A popular Latin American dish, Tostones are plantains which are pan-fried and then crushed using a 'tostonera,' a special wooden press used to flatten the discs for a second round of frying, which makes them extra crispy. Nutritious and low in fat, green plantains are found in almost every Latin American and Caribbean kitchen, and their versatility is simply delicious. The thin, golden yellow disks are fabulous sprinkled with coarse salt and served with fresh guacamole, or any kind of flavourful topping such as queso fresco, olive tapenade or crème fraîche.
A traditional tostonera
The first time I enjoyed Tostones with Guacamole was at Origin in Toronto. They were made from sliced green unripe plantains which were cut width-wise into 1-inch coins and fried for one to two minutes on each side until golden brown, then removed and patted dry on paper towel for excess oil. Afterwards, they were pounded flat with a 'tostonera' — or any kitchen utensil that has a large enough flat surface — then fried once again until they're crisp and golden. A popular street food in Latin America, tostones make an easy and delicious festive appetizer for any summer party or even during the holiday season.
Fried Tostones with Guacamole
Makes about 16 tostones
For the Guacamole:
2 limes, zest and juice - I use a microplane to zest the limes
4 ripe Haas avocados
2 plum tomatoes, seeded and diced
1/2 small red onion, minced
1 cup chopped cilantro
1 tsp canned jalapeño peppers, drained and minced
1/4 tsp salt
A few grinds white or black pepper
For the Tostones:
2 green unripe plantains
canola or vegetable oil for frying
Maldon or Kosher salt to taste
For the guacamole, zest and juice the limes into a medium bowl. Slice the avocados in half, skin, pit and then dice the avocados. As you dice each avocado, add it to the bowl and toss to coat with lime juice so they don’t brown. Add the tomatoes, onions, cilantro, jalapeño, salt and pepper and stir to combine well. Don’t be tempted to mash the avocados. Leave fairly chunky. This makes about 4 cups. Cover and set aside until the tostones are ready.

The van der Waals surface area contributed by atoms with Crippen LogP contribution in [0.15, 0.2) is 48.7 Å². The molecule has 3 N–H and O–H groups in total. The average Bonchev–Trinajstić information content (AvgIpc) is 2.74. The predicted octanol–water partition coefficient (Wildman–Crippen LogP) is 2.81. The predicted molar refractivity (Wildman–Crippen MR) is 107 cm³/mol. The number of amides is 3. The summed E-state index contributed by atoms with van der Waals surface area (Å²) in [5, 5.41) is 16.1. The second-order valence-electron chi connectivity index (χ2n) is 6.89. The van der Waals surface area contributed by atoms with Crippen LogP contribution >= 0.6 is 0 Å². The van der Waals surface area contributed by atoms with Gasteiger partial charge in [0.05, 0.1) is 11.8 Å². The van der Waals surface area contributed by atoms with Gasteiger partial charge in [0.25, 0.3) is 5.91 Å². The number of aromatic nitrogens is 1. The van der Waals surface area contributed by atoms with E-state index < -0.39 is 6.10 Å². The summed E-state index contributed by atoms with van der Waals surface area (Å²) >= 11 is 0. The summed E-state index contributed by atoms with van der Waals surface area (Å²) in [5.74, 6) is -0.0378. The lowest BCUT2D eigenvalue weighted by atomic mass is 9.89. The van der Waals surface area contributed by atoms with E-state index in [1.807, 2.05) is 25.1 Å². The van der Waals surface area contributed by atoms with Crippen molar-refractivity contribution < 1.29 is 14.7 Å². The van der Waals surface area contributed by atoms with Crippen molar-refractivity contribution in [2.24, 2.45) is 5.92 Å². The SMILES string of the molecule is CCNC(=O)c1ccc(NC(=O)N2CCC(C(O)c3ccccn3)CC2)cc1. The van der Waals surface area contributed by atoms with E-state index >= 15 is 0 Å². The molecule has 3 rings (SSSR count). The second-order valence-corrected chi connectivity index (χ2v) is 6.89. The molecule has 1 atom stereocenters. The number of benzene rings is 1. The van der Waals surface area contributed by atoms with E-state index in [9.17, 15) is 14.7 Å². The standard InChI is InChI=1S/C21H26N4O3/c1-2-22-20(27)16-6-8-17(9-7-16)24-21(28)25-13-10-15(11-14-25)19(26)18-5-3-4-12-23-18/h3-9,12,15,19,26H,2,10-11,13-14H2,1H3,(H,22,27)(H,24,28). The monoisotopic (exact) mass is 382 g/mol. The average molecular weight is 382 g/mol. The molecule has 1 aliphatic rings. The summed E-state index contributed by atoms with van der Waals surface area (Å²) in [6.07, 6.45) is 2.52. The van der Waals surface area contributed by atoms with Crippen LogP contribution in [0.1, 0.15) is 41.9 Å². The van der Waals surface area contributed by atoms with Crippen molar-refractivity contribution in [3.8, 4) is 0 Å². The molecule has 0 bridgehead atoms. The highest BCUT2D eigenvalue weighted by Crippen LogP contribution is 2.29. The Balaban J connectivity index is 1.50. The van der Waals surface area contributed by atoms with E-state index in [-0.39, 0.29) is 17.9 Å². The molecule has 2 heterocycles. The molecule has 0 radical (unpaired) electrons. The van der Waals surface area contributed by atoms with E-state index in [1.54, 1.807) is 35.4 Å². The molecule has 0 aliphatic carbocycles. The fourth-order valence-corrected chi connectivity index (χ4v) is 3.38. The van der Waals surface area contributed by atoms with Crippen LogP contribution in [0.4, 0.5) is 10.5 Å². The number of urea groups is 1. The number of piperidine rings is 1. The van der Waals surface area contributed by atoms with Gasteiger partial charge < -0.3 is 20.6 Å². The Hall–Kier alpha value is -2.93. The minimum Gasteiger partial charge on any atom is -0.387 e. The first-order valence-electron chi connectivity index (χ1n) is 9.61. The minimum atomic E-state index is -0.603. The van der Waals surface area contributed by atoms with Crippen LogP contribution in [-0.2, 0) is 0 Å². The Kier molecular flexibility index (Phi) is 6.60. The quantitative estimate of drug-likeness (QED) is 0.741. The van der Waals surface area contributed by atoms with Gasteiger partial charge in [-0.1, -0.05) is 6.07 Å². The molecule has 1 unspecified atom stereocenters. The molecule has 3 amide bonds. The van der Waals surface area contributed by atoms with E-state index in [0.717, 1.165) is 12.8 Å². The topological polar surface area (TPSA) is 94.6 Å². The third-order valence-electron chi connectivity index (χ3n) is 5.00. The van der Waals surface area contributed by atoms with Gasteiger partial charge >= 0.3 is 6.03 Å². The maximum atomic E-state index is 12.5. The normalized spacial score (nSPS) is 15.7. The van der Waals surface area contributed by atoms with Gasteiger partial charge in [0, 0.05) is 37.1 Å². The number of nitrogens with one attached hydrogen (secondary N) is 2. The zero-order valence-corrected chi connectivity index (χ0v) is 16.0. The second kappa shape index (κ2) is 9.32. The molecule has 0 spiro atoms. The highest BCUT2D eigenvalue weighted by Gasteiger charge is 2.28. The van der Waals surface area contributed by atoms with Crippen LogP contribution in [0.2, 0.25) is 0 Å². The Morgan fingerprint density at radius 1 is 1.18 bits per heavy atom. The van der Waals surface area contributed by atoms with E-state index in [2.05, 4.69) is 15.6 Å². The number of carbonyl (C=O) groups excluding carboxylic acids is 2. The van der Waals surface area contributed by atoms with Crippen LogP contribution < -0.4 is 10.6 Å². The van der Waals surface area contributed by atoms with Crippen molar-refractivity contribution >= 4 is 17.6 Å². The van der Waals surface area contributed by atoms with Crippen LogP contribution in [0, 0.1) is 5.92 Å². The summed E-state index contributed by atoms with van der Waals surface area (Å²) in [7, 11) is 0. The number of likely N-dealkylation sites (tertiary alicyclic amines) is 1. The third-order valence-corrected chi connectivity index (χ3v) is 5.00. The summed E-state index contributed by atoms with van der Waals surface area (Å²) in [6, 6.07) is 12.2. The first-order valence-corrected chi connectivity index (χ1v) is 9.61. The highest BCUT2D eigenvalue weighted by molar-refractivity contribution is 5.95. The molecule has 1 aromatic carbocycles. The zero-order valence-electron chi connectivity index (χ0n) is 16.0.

With a small sharp knife cut the ends from each plantain and cut a lengthwise slit through the skin along the inside curve. Beginning in the center of the slit, pry the skin from the plantain and cut the flesh crosswise into 1 to 2-inch thick pieces. Heat about 1-inch of oil in a heavy skillet over medium-high heat. Add half of the plantain slices to the hot oil and fry, turning frequently, until they're pale gold on all sides. Using a slotted spoon, transfer them to paper towels to drain briefly, and repeat with the remaining slices.
Working quickly, using a tostonera, tortilla press or the flat bottom of a plate or glass, flatten each piece between sheets of wax paper to about 1/3-inch thick. Refry the flattened pieces in the oil, turning them occasionally until they're golden brown, about 2-3 minutes. Transfer them to paper towels to drain, and season liberally with salt. The tostones should be crisp on the outside and chewy on the inside. Fry the remaining plantain pieces in batches in the same manner.
Tostones are best served immediately, but they may be made 1 day in advance, wrapped well in plastic bags, and reheated in a shallow baking pan in a preheated 450°F oven for 3 to 5 minutes, or until they're heated through. Serve the tostones on a large platter with a bowl of guacamole in the middle and let guests help themselves.